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devise
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Romeo and Juliet
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devise -- as in: devise a plan
Used In
Romeo and Juliet
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  • Bid her devise some means to come to shrift This afternoon; And there she shall at Friar Lawrence’ cell Be shriv’d and married.
  • I do protest I never injur’d thee; But love thee better than thou canst devise Till thou shalt know the reason of my love: And so good Capulet,—which name I tender As dearly as mine own,—be satisfied.
  • You, to remove that siege of grief from her, Betroth’d, and would have married her perforce, To County Paris:—then comes she to me, And with wild looks, bid me devise some means To rid her from this second marriage, Or in my cell there would she kill herself.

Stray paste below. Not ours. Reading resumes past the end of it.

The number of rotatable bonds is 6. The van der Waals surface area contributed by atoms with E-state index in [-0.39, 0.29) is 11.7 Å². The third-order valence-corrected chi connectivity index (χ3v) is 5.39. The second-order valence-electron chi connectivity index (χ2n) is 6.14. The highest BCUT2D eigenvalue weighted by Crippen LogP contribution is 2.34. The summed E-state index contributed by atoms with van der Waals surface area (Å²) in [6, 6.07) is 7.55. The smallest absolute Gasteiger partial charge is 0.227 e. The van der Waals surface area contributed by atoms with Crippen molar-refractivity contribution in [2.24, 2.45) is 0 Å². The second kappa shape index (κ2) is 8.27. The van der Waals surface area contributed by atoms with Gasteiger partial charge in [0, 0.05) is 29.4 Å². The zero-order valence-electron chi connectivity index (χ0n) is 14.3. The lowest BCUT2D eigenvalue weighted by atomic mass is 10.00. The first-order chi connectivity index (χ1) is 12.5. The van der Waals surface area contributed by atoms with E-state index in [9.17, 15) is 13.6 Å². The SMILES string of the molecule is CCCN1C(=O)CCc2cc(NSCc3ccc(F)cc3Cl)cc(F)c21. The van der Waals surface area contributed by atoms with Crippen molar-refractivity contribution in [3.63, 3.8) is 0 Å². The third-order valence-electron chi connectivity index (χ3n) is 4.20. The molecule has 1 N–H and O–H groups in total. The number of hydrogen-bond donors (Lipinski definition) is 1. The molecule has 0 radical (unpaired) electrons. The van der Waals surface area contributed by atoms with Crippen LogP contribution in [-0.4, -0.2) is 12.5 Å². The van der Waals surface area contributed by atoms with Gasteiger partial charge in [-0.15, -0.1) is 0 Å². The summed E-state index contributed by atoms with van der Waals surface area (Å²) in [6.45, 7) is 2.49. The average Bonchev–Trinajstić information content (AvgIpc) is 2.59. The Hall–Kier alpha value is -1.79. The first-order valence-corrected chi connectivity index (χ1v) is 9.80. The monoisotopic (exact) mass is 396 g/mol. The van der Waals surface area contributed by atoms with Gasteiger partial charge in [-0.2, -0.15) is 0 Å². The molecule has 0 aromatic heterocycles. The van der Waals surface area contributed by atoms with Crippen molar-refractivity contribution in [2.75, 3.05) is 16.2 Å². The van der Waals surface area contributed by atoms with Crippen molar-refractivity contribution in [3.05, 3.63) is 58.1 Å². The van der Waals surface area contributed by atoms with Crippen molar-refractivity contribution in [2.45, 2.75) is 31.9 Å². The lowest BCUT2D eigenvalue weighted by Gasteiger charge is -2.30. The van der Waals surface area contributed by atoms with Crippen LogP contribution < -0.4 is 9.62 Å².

• There are no more uses of "devise" in the play.


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  • She plans to devise something to launch water balloons.
  • devise a plan to take over the director’s office

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